Officials: Former state senate candidate Brian Roslund dies from self-inflicted wound

By Ben Wright


Less than a week before his trial on racketeering and theft by taking charges, former state Senate candidate Brian P. Roslund shot himself and died Tuesday, authorities said.

Roslund, 31, was pronounced dead at 3:20 p.m. at Midtown Medical Center in Columbus, according to Harris County Coroner Joe Weldon. There will not be an autopsy, he said.

David McLaughlin, chief of special prosecutions in the Georgia attorney general’s office, said Roslund didn’t show up for jury selection Tuesday in the case that was set for trial on Dec. 7. Around noon Tuesday, McLaughlin said he heard that Roslund had been shot.

“Obviously, this is a tragedy,” McLaughlin said late Tuesday. “Our thoughts are obviously with Mr. Roslund’s family.”

Among the one count of racketeering and 27 counts of theft by taking, Roslund was accused of taking more than $11,000 from the Friends of Roosevelt’s Little White House in Warm Springs.

He was in court Monday in Meriwether County when the judge called the case for trial. All parties were instructed to return Tuesday to pick a jury.

The trial was expected to last two to three days.

When Roslund didn’t appear by 10 a.m., the judge issued a warrant for his arrest and forfeited his bond. “We actually left the court about mid morning,” McLaughlin said.

Christopher Nance, an investigator with the Pine Mountain Police Department, said a person reported around 9:30 a.m. Tuesday that they saw someone slumped over in a vehicle in the First Baptist Church parking lot in Pine Mountain.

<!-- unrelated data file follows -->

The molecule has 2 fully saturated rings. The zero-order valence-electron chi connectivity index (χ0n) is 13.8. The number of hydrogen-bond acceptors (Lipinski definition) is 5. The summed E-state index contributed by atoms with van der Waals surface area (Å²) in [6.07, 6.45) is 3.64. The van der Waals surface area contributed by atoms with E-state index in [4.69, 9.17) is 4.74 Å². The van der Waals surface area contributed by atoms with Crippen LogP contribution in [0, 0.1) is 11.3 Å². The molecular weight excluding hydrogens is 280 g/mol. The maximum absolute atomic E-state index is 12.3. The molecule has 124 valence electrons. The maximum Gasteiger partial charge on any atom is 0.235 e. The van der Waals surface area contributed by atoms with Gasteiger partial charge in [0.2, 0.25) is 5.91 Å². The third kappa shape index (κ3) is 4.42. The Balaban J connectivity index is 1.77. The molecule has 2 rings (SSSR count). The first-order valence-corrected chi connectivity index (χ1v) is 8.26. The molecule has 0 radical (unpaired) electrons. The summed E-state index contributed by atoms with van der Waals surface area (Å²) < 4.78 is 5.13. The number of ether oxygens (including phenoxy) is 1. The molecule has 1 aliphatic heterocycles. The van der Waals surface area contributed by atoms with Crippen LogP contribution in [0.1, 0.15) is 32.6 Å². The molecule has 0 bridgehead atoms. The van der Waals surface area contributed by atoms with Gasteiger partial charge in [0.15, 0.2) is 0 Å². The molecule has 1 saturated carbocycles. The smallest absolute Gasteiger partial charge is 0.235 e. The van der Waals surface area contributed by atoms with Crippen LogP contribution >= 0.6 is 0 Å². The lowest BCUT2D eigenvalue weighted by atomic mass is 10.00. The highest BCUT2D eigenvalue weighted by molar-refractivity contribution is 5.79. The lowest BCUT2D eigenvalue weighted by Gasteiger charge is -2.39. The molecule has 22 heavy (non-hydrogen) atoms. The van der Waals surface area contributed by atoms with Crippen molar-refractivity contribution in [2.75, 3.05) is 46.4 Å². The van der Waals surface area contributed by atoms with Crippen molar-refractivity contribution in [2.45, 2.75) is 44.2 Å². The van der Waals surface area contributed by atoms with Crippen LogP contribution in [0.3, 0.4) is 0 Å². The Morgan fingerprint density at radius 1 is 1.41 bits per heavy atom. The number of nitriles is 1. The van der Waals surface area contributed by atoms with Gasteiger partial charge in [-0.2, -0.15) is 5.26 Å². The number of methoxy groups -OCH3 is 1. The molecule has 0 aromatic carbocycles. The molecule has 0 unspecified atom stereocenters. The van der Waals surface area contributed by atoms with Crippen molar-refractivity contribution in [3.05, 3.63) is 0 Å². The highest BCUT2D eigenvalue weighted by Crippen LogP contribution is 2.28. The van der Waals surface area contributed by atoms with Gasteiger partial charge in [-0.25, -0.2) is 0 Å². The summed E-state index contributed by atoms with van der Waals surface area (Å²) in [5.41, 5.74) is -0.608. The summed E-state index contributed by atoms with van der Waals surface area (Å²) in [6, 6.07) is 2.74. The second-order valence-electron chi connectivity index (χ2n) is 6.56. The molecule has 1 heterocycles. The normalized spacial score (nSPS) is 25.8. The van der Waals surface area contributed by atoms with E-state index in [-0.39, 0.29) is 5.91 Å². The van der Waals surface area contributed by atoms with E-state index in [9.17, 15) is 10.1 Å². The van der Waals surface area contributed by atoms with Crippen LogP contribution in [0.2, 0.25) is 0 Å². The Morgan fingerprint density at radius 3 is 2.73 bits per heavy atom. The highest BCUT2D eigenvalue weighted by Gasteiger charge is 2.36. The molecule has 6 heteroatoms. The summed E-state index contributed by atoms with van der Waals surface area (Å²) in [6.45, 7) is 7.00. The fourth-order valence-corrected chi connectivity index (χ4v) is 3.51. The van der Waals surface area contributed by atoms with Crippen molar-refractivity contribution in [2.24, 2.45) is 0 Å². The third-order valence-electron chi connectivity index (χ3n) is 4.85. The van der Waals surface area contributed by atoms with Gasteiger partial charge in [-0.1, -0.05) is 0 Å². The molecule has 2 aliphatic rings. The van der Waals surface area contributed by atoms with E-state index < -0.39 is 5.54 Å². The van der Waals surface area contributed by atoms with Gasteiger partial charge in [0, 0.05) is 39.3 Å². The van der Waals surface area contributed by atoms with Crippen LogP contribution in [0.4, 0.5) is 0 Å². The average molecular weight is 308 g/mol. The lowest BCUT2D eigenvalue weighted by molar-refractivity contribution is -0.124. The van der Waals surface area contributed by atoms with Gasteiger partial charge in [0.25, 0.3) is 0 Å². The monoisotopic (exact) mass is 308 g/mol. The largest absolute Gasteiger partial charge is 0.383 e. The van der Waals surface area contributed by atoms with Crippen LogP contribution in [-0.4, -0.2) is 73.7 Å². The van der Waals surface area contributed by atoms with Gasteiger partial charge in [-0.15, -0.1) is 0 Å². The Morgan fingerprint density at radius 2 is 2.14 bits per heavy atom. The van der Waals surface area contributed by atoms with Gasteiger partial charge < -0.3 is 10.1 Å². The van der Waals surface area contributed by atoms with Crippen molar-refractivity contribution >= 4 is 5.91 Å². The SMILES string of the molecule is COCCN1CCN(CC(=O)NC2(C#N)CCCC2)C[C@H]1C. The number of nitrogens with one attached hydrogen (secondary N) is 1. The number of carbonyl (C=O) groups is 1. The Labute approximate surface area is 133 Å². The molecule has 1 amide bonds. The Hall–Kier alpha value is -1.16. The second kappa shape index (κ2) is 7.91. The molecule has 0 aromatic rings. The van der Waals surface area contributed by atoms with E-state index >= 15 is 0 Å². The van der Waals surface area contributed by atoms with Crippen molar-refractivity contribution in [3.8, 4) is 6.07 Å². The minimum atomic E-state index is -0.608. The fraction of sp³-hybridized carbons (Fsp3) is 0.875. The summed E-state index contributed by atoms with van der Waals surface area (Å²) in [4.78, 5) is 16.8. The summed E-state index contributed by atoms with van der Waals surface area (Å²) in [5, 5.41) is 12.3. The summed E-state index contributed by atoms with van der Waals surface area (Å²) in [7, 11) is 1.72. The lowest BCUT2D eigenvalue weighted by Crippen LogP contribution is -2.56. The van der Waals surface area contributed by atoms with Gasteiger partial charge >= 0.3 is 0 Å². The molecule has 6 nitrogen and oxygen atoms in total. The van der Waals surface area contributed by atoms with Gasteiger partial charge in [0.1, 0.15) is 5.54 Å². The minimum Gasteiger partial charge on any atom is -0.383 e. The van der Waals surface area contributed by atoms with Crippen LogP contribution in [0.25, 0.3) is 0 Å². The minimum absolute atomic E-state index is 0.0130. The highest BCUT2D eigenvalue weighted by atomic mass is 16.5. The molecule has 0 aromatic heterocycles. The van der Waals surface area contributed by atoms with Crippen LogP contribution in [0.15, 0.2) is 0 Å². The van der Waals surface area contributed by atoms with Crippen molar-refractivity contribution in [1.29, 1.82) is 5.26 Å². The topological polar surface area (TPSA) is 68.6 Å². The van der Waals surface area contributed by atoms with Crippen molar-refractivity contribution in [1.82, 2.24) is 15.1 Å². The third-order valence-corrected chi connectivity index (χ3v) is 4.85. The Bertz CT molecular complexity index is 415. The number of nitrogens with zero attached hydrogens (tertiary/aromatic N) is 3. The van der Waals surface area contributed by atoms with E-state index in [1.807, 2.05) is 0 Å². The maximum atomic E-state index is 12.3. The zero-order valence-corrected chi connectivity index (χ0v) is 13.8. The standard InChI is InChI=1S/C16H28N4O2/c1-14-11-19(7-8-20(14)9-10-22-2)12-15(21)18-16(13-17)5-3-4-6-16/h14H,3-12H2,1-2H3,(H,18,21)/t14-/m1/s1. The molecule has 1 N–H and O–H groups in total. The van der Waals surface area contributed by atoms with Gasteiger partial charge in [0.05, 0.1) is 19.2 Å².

It appeared the man had been there for 10 to 20 minutes before police were called, Nance said.

Roslund, a Democrat, was unsuccessful in his challenge against incumbent Republican Josh McKoon in the Senate District 29 race in November 2014.

Roslund qualified to run for the office in March 2014 while he was president of the Friends of Roosevelt’s Little White House in Warm Springs. He is accused of withdrawing cash 27 times from the charity’s bank account through the use of “counter checks.” The amount totaled more than $11,000 from the charity. Money was alleged to have paid for campaign-related expenses and a rental home in Senate District 29.

The indictment states another $15,000 in checks was written on bank accounts that contained little to no money or had been closed before the checks were written. Roslund filed false campaign disclosure reports with the commission that stated more than $52,000 in campaign contributions had been received, thousands of dollars had been used on campaign expenditures and thousands dollars were on hand in the 2014 election season, according to the indictment. Roslund was accused of inflating campaign donation amounts and falsifying donors.

A person convicted of racketeering faces up to 20 years in prison. A conviction on theft by taking charges could net up to 15 years in prison on each count.

The state Department of Natural Resources was asked to look into the organization’s finances after concerns from volunteers. The Friends of Roosevelt’s Little White House is one of 54 chapters that operates across the state with about 6,000 volunteers.

The probe went to the attorney general’s office before it was investigated by the Georgia Bureau of Investigation.

— Reporters Sarah Robinson and Chuck Williams contributed to this report.